The eastern route of the crop tour began on Sunday, July 28, traveling from St. Louis across southern and eastern Illinois and then east across the central crop districts of Indiana.


The corn crop across from St Louis to east central Illinois is 2 weeks to a month late although the proportion of the crop that’s very late diminishes moving east.

There are some very late fields in southern Illinois, but the consistency of the crop improves moving further north and east from Vandalia to Pana and then Mattoon and Champaign. Crop maturity ranges from silking to the blister stage.

Plant populations are high.

Our field stops on Sunday’s route across Illinois and Indiana averaged near 30,000 ears per acre. We noted some below average ears in south central and southeastern Illinois, but found few problems with the crop in east central Illinois into west central Indiana. Yield checks ranged from 170 to near 200 bushels.

This area from near Champaign, IL to Franklin, IN was the best corn we saw on Sunday’s route. Soil moisture levels were good and crop prospects strong. We saw few signs of stress on the crop. We rated the majority of the crop in the highest category.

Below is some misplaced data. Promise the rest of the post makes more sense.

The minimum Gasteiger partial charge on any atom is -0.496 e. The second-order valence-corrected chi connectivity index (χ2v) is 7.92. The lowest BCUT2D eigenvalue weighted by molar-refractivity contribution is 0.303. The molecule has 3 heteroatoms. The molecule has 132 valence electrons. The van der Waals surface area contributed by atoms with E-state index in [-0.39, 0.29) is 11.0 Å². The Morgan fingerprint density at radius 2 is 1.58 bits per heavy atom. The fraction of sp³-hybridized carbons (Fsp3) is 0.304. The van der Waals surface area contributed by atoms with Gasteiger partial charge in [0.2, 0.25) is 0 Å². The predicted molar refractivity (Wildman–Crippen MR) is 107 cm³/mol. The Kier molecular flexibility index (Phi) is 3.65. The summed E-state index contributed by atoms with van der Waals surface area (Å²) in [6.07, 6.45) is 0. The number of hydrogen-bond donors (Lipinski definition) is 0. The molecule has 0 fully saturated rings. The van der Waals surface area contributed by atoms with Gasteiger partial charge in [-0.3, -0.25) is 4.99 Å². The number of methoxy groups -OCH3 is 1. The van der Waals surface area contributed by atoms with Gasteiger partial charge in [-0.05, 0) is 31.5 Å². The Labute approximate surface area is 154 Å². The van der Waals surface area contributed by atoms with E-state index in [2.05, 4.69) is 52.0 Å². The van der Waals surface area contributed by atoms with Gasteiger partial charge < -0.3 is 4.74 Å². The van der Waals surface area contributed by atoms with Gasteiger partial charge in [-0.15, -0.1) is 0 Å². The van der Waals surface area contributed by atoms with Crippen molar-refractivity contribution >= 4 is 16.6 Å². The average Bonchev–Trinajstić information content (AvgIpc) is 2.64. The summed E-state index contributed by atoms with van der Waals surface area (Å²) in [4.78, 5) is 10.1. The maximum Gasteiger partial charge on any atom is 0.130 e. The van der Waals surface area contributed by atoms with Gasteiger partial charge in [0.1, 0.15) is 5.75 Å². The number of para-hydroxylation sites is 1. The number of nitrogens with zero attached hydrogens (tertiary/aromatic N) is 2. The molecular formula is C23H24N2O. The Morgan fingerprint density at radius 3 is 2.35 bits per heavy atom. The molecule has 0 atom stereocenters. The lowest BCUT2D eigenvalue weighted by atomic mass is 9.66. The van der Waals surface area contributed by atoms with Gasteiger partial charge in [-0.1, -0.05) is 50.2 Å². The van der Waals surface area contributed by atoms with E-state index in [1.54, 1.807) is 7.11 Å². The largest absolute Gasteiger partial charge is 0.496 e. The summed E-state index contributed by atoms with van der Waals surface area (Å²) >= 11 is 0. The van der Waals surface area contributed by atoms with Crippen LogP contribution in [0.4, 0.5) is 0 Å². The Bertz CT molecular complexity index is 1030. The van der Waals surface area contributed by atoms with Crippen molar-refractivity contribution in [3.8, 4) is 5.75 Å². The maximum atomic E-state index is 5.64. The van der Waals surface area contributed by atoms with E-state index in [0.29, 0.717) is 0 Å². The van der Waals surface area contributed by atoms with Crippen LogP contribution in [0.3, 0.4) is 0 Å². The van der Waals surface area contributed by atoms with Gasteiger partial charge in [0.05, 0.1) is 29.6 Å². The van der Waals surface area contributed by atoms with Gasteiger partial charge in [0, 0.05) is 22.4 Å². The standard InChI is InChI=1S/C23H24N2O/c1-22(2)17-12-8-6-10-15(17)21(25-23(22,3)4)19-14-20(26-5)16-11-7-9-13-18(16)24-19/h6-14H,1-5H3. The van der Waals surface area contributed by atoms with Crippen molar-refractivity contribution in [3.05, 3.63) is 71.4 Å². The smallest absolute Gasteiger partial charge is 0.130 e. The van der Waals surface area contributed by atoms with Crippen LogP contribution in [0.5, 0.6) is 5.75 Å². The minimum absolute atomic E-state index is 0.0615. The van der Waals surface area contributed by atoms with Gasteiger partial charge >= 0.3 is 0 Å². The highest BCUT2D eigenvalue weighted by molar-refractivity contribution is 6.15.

Ratings shifted down a notch in the central District of Indiana and in the east central. We found evidence of some significant lodging in central Indiana where plants had snapped, but the damage didn’t appear to be caused by high winds.

Yields possibilities in central to east central Indiana ranged from 160-190 bushels per acre.


Soybeans had outstanding appearance and potential for high yields in east central Illinois and west central Indiana. This largely matched what we saw along the same route for corn.

We realize that there is still the full month of August weather ahead that must be navigated by the crops. But with weather mild and forecasts for more of the same, there is the potential for beans along our route in these two districts to average over 50 bushels per acre, perhaps reaching to the mid 50s.

At least to date, these beans showed the best yield potential on our plus 2000 miles covered to date. Soybeans across south central Illinois were also good for the full season beans that were planted in May. There are some later planted full season beans that have more mediocre potential, but that is not unlike most years.

Notable were many double cropped beans east of St Louis. These beans don’t yield as well as the full season, and so mathematically they weigh down the state yield when they comprise a larger portion of the acres.

They are in good shape and have soil moisture to support development in the near term. The south central Illinois beans often rated 45 to 55 bu potential.